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13 August 2009, 09:39

Initial password prosecutions in UK

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Between the 1st of April 2008 and 31st March 2009, the first prison sentences were imposed because the accused refused to surrender passwords or cryptographic keys. This disclosure appears in the annual reportPDF of the Chief Surveillance Commissioner to the Prime Minister and Scottish Ministers. Two people were sentenced on the basis of powers which came into operation in October 2007 when part three of the Regulation of Investigatory Powers Act (RIPA) 2000 was brought into law. The law allows enforcement agencies to prosecute when a person does not reveal, upon request, passwords and encryption keys, with a threat of up to five years in prison.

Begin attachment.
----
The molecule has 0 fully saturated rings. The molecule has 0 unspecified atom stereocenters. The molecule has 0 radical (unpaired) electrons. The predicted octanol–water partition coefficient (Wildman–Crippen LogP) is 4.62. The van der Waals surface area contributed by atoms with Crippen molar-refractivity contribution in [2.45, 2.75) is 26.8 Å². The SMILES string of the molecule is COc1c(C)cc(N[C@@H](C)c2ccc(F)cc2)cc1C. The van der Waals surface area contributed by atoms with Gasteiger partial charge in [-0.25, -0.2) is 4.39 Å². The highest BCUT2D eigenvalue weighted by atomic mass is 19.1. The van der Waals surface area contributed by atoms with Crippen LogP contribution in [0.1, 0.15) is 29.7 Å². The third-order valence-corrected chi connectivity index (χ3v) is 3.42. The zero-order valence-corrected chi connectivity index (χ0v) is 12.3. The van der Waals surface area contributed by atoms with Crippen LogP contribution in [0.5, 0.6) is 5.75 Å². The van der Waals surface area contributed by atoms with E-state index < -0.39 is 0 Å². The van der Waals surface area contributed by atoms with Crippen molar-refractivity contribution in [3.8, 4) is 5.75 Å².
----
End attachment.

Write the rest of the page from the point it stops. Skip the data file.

Details about the crimes and whether these are two separate criminal acts are not shown in the report. Overall, the report says that 26 applications for section 49 RIPA powers were made, with 17 obtaining permission from a judge to proceed. Of the 17, 15 notices were served. Eleven individuals failed to comply with these orders, which resulted in seven charges being brought and the two convictions. The report says that the types of crimes under investigation in these cases were "counter terrorism, child indecency and domestic extremism".


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